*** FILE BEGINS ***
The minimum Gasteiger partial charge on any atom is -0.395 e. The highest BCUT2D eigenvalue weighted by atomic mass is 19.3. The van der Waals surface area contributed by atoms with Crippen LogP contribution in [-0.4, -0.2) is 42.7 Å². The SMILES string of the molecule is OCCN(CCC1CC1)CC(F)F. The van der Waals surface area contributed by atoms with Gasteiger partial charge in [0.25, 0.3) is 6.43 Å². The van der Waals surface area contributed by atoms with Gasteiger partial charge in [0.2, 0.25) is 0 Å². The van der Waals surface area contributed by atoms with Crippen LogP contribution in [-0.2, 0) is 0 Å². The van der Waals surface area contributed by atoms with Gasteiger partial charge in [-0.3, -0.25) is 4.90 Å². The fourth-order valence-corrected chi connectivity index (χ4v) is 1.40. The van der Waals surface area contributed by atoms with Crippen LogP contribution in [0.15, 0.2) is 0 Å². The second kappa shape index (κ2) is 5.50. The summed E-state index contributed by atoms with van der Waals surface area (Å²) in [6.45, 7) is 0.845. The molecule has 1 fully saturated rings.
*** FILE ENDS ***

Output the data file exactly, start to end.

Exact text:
The minimum Gasteiger partial charge on any atom is -0.395 e. The highest BCUT2D eigenvalue weighted by atomic mass is 19.3. The van der Waals surface area contributed by atoms with Crippen LogP contribution in [-0.4, -0.2) is 42.7 Å². The SMILES string of the molecule is OCCN(CCC1CC1)CC(F)F. The van der Waals surface area contributed by atoms with Gasteiger partial charge in [0.25, 0.3) is 6.43 Å². The van der Waals surface area contributed by atoms with Gasteiger partial charge in [0.2, 0.25) is 0 Å². The van der Waals surface area contributed by atoms with Crippen LogP contribution in [-0.2, 0) is 0 Å². The van der Waals surface area contributed by atoms with Gasteiger partial charge in [-0.3, -0.25) is 4.90 Å². The fourth-order valence-corrected chi connectivity index (χ4v) is 1.40. The van der Waals surface area contributed by atoms with Crippen LogP contribution in [0.15, 0.2) is 0 Å². The second kappa shape index (κ2) is 5.50. The summed E-state index contributed by atoms with van der Waals surface area (Å²) in [6.45, 7) is 0.845. The molecule has 1 fully saturated rings.